“I want to get the pike out of Sebago Lake. They are reproducing like you wouldn’t believe,” testified Representative Lester Ordway of Standish, who lives on the lake and said he has had to guard his little dog against Eagles, and is now worried about pike whenever the dog jumps into the lake.
“The salmon fishing is coming back big time,” reported Ordway, “but pike are going to be disastrous.”
Representative Jessica Fay of Raymond joined Ordway in testifying for the bill, noting that a pike “is a really scary looking fish.” She has a camp on the lake and saw a huge pike reeled in by an angler in a boat. She noted that landlocked salmon is the economic driver in that area. Pike were illegally introduced into Sebago in 2003.
Ordway’s bill, LD 190, would allow spearfishing for pike in Sebago Lake. It got a spirited debate during the IFW Committee’s work session.
Francis Brautigam, DIF&W’s Fisheries Division Director, was the southern Maine fisheries biologist who rebuilt Sebago’s landlocked salmon fishery, so I paid particular attention to his testimony against the bill.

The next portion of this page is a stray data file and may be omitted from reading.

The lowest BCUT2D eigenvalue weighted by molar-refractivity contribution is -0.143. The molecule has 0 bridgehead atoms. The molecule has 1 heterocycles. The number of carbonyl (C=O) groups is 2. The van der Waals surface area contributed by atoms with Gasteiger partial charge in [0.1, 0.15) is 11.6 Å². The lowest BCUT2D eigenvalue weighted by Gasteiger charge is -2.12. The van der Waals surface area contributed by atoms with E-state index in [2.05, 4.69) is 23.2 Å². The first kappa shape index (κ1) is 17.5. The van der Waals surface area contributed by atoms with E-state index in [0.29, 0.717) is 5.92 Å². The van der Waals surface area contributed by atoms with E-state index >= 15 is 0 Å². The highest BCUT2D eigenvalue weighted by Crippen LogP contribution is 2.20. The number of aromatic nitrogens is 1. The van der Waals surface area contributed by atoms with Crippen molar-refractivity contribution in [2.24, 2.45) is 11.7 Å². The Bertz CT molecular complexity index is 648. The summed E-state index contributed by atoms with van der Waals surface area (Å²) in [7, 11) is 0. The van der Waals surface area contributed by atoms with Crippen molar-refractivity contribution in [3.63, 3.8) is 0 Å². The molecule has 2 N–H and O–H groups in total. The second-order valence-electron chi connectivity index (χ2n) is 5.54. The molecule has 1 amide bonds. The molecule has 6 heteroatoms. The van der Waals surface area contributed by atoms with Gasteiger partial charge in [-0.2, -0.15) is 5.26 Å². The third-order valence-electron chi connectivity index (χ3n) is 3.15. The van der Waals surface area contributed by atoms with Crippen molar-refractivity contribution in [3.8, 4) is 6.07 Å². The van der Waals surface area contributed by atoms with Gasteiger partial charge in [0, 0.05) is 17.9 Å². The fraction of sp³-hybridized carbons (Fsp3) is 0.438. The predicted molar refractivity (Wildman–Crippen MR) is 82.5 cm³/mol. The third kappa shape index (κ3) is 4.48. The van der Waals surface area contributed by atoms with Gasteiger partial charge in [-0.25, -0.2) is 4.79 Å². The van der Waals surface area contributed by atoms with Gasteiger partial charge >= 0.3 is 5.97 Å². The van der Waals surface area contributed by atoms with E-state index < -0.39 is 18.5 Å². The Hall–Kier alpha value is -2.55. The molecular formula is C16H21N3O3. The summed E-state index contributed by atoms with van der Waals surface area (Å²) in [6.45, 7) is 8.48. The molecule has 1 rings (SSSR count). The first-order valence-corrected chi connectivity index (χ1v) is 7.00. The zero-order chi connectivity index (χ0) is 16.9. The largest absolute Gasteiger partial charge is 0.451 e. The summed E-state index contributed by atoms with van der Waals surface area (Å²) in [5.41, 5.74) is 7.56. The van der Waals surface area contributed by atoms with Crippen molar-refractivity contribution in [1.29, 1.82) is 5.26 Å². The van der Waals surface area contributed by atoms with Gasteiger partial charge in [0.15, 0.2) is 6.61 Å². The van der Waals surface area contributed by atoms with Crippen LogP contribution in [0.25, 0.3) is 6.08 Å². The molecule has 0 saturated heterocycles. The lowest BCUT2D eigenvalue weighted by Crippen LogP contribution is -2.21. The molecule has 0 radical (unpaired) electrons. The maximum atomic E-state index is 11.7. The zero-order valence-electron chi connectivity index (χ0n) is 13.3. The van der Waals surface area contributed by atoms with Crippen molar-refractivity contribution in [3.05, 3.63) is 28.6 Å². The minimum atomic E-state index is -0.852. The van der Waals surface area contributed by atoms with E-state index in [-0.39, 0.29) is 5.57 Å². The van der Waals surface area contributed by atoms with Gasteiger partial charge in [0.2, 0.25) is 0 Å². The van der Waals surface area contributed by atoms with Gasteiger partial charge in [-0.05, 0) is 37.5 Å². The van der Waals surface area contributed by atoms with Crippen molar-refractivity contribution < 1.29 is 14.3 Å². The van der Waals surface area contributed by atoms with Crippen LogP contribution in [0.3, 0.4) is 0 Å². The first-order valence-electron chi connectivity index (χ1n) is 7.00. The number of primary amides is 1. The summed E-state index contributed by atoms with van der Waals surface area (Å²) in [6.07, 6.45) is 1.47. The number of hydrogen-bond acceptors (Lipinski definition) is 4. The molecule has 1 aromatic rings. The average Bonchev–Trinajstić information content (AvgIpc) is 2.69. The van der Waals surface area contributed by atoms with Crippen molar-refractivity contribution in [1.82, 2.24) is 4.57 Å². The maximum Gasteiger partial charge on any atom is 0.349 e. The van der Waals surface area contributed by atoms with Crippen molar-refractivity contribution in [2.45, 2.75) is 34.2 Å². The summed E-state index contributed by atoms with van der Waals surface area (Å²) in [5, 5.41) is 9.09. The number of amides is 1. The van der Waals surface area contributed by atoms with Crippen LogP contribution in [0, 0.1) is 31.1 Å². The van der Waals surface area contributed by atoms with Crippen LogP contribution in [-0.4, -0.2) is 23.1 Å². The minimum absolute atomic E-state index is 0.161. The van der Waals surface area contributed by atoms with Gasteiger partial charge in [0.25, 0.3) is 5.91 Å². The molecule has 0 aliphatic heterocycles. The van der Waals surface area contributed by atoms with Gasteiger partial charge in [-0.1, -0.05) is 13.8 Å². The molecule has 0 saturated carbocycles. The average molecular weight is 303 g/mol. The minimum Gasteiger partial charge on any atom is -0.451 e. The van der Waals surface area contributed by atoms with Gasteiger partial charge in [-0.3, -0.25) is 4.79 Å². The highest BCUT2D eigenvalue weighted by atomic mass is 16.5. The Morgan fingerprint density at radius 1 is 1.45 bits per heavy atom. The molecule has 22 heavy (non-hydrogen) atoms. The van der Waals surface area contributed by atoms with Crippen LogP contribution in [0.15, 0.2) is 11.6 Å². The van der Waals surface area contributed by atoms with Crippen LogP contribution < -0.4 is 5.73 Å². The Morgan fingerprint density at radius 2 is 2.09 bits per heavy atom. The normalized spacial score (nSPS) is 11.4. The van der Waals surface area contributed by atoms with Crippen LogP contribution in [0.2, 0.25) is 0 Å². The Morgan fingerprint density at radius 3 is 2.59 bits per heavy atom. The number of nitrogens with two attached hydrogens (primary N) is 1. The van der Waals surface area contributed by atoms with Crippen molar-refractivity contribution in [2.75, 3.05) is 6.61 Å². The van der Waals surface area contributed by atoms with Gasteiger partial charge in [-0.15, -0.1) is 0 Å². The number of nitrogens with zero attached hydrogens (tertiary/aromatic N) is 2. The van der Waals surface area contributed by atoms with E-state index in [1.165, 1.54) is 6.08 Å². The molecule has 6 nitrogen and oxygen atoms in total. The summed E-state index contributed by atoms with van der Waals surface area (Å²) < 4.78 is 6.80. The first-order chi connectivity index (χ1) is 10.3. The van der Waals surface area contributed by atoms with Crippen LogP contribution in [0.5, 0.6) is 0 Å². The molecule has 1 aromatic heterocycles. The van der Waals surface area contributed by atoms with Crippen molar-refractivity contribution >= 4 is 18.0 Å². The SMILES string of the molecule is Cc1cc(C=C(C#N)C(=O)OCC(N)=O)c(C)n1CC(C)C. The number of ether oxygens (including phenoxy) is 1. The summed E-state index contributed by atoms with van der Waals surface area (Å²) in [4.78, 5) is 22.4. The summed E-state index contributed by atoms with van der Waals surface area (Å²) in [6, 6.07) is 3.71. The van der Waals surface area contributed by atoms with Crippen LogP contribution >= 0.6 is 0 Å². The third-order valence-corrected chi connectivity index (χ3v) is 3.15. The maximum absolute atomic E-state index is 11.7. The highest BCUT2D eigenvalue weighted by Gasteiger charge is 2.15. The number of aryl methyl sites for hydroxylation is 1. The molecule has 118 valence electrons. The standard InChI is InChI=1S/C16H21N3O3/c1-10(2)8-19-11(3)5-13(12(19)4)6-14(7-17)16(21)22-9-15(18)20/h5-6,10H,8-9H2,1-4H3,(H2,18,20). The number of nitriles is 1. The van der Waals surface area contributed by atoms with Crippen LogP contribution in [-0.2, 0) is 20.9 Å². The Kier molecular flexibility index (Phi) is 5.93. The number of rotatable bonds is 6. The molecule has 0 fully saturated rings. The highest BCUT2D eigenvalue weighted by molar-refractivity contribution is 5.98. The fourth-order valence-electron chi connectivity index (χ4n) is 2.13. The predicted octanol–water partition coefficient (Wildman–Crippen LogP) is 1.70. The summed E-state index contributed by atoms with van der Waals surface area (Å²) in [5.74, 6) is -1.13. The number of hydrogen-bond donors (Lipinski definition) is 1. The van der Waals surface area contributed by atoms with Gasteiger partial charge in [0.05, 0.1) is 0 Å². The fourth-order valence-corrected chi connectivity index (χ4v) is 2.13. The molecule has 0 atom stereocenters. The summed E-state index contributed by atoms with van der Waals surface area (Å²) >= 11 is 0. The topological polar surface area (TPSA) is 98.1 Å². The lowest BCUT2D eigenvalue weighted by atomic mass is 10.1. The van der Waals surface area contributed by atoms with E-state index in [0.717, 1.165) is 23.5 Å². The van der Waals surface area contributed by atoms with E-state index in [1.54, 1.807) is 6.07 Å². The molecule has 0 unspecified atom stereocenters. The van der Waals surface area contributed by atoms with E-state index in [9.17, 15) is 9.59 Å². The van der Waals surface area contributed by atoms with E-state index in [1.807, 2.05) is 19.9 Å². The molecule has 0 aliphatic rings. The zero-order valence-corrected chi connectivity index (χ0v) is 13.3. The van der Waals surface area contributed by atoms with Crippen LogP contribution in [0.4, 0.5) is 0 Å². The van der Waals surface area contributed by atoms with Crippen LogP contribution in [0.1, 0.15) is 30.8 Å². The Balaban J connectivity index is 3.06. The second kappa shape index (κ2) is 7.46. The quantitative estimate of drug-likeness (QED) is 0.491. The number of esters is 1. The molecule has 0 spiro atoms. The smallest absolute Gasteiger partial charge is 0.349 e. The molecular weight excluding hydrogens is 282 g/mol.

“The impact of pike on salmon in Sebago has been negligible so far,” said Francis. “Pike have had a much greater impact on Long Pond in the Belgrades,” he noted.
“If I thought spear fishing would reduce the population, I’d support it,” he said. “But evidence indicates it would actually increase the number of pike.”
Ordway also expressed concern that pike would get up into the river and other tributaries, and Francis shared that concern. He said they’ve taken steps to prevent that from happening.
Ordway also reported that you can shoot pike with guns in Vermont. But even that failed to convince members of the IFW Committee that spearfishing would be a good idea, and they sent the bill off to the full legislature with a unanimous ought-not-to-pass recommendation.